Ancient Petroglyph
© Tehran Times
Teheran - Nogle forhistoriske indbyggere på det iranske plateau migrerede til Amerika, siger en iransk arkæolog og forsker, baseret på vidnesbyrd om ligheder mellem petroglyffer og hulmalerisymboler i det centrale Iran og dem, der findes i Amerika.

"Efter mange års udforskning af gamle malerier inde i Irans huler og bjerge og andre dele af kloden er der opnået fantastiske resultater i denne henseende," fortalte Mohammad Nasserifard til IRNA i et interview, der blev offentliggjort tirsdag.

"De gamle malerier af hulevægge og bjerge i Iran er blevet sammenlignet med malerier i andre dele af verden. Deres ligheder i udseende og motiver har været "fantastiske", ifølge citater fra professorer Jan Brouwer og Gus van Veen," sagde Nasserifard tilføjer "Hans forskning og fund præsenteres for entusiaster og forskere for første gang."

The archaeologist underlined that such petroglyphs may be a missing link in human history and arts.

"Appearance similarities, artistic styles, and uniform themes of ancient petroglyphs and cave paintings of this land (Iran) reveal many missing links in human history and arts one of which is the resemblance of ancient artifacts in Iran with ones found in the American continent."

"The discovery of equestrian motifs with leopard-like horses in Iran, which the Indians called 'Appaloosa', is one of the reasons for this migration, which can be seen on the walls of caves and mountains of Qasr-e-qand and Neyshekar regions which date from 11,000 years ago. They are similar to the leopard-like horses of Baluchestan."

Nasserifard said French archaeologists had previously said that paintings of leopard horses on the Maral Cave showed a special species of horse, which lived only in Europe, while women living in Balochistan 11,000 years ago saw such a genuine Iranian horse. They are domesticated and seen riding on the walls of the mountains of Balochistan, and the footprints of the Indian dream horse, Apalusa, are the same leopard horse taken from ancient Iran by immigrants to the Americas.

He noted that studies of Iranian lithographs, especially ones carried out on the Teymareh rock art site in Khomein county, central Iran, show that thousands of years ago, the inhabitants of the Iranian plateau migrated to the Americas.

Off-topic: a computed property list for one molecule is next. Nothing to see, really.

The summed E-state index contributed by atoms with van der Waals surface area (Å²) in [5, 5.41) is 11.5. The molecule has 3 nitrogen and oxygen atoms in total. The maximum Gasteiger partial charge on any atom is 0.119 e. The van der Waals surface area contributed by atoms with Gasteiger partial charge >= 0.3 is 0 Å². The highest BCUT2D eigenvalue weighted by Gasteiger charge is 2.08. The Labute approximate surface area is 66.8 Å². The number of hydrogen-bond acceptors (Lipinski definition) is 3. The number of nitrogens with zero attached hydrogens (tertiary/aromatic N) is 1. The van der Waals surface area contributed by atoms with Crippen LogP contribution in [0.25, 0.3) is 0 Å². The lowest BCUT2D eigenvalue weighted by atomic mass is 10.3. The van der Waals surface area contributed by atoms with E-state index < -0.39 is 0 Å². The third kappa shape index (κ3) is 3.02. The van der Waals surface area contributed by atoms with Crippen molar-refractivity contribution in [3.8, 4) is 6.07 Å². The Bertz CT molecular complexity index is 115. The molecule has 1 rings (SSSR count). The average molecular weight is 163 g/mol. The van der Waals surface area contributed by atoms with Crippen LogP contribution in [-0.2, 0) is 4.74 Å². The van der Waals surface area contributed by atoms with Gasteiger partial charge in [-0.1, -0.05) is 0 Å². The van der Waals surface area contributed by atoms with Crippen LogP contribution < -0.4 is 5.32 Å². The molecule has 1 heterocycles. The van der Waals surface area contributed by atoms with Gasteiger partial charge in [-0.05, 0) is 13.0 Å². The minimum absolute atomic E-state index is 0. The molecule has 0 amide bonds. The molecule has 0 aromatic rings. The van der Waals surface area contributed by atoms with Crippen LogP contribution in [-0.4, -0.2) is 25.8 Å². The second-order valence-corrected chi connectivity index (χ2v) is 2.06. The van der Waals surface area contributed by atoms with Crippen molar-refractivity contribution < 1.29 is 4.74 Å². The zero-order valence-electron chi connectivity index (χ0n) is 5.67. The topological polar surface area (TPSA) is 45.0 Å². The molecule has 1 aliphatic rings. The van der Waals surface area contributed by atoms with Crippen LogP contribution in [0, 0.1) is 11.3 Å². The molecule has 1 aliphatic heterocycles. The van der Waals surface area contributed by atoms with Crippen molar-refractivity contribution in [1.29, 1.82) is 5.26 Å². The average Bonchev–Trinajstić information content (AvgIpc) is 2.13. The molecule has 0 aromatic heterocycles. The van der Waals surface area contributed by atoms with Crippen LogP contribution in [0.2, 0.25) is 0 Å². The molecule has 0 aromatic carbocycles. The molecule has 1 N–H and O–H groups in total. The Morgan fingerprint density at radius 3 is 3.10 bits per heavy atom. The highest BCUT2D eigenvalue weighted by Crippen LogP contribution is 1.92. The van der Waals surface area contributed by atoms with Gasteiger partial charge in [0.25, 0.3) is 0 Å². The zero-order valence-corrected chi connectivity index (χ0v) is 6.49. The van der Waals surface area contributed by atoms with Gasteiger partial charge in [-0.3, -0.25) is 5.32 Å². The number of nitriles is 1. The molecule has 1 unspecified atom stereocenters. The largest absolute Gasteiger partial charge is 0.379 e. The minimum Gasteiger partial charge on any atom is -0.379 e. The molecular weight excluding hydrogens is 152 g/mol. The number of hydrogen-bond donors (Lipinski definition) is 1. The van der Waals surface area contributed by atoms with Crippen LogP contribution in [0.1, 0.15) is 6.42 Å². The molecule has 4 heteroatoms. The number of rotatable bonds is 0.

"These migrations took place from the Bering Strait, in an area between the northeast of Asia and the northwest of the Americas, or from the frozen oceans before the tenth millennium BC. One of the paintings, found among mountain petroglyphs in Khomein, depicts a hunter man on horseback, which alike the American Indians, carries blades made of birds' feathers on his back."

Elsewhere in his remarks, Nasserifard explained "This type of cover and hunting can be seen among Indians living in different parts of the Americas through documents and photographs taken, ... , these numerous prehistorical figures can show the migration of the inhabitants of the Iranian plateau to the American continent during the past millennia."

Earlier in March, a team of entomologists and archaeologists concluded that a previously-founded petroglyph showcases a six-limbed creature with the head and arms of a praying mantis. The rare 14-centimeter rock carving was first spotted in the Teymareh rock art site in Khomein county, central Iran, during surveys between 2017 and 2018, but could not be identified due to its unusual shape.

Jan Brouwer and Gus van Veen have examined the Teymareh site estimating its carvings were made 40,000-4,000 years ago.

One can only guess why prehistoric people felt the need to carve a mantis-man into rock, but the petroglyph suggests humans have linked mantis to the supernatural since ancient times. As stated by the authors, the carving bears witness, "that in prehistory, almost as today, praying mantis were animals of mysticism and appreciation."

Prehistoric rock art provides insights into past eras and cultures as archaeologists classify the tools for the carvings by specific eras Incising tools include flint, metal, or thigh bones of hunted prey.